In-Memory Database Architecture: Ten Years of Experience Summarized (Part 2)
Read this article for part 2 of the discussion of the architecture of Tarantool DB to showcase the benefits of living in RAM.
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An in-memory database is not a new concept. However, it is associated too closely with terms like "cache" and "non-persistent". In this article, I want to challenge these ideas. In-memory solutions have much wider use cases and offer higher reliability than it would seem at a first glance.
I want to talk about the architectural principles of in-memory databases, and how to take the best of the "in-memory world"— incredible performance — without losing the benefits of disk-based relational systems. First of all, how to ensure data safety.
This sums up ten years of experience with in-memory solutions in one place. At the same time, the reader doesn't need to have as much experience to benefit from this article, a basic familiarity with IT is enough.
In part one of this two-part article, we covered:
- Development history
- Tarantool today
- How does the core work
- Fibers and cooperative multi-tasking
This is the second part of the story.
- Database functionality
- Comparison to other systems
- In-memory platforms
- Relational databases
- Key-value databases
- Document-oriented databases
- Column-oriented databases
- Use cases
- When not to use
- When to use
My name is Vladimir Perepelitsa, also known as Mons Anderson. I am a Tarantool architect and product manager. I’ve been using it in production for many years now, for example, in the creation of S3 compatible object storage. So I know it inside and out.
To understand a technology, it is useful to take a look at its history. I will summarise what Tarantool was like at the beginning, what it has gone through, and what it is now. Then I will compare it to other databases; review its functionality; learn how it can work via a network, and see what is in the ecosystem around.
This example will let you know what benefits you can get from in-memory solutions. You will know how to use them without loss of reliability, scalability and usability.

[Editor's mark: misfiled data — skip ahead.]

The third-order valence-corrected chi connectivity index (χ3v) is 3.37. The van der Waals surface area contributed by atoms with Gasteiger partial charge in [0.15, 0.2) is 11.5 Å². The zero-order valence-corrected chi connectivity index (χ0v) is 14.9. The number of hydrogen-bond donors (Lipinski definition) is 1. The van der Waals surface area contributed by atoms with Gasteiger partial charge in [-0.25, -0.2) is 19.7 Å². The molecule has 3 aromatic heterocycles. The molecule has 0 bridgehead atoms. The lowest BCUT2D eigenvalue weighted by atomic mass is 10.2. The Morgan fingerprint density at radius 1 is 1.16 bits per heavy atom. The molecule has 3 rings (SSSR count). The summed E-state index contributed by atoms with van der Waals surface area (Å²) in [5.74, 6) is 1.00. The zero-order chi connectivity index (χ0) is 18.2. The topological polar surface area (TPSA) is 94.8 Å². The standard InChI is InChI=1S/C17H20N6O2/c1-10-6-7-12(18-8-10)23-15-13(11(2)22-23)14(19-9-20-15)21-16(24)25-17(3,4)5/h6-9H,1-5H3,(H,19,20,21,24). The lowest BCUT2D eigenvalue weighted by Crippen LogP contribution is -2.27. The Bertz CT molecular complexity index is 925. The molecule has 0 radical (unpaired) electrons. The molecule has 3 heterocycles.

We use tuples for storing data. These are arrays of untyped data. Tuples are joined in spaces. Space is essentially a collection of tuples. The equivalent in SQL world is a table.
There are two storage engines in Tarantool. Different spaces may be stored in memory or on disk. A primary index is always required for working with data. If only a primary index is created, Tarantool will look like a key value.
But there can be many such indexes. Indexes can be composite. They can have several fields. Selection by a partial match with the index is possible. We can proceed by index; that is, go around consecutively by an iterator.
There are indexes of different types. Tarantool uses B+*tree by default. There are also hash, bitmap, rtree, functional indexes, and JSON path indexes. With such diversity, we can use Tarantool quite successfully where the use of relational databases is appropriate.
Tarantool also has an ACID transactions mechanism. Arrangements for single-threaded access to data enable us to achieve ‘serializable’ isolation level. When we call Arena, we can write to or read from it, or modify data. All that happens is done consecutively and exclusively in one thread.
Two fibers cannot be executed in parallel. As far as interactive transactions are concerned, there is a separate MVCC engine. It makes it possible to execute interactive transactions in serializable mode; however, potential conflicts between transactions will need to be additionally handled.
Apart from the Lua access engine, Tarantool has SQL. We have often used Tarantool as a relational database. We realized that we designed the database according to relational principles.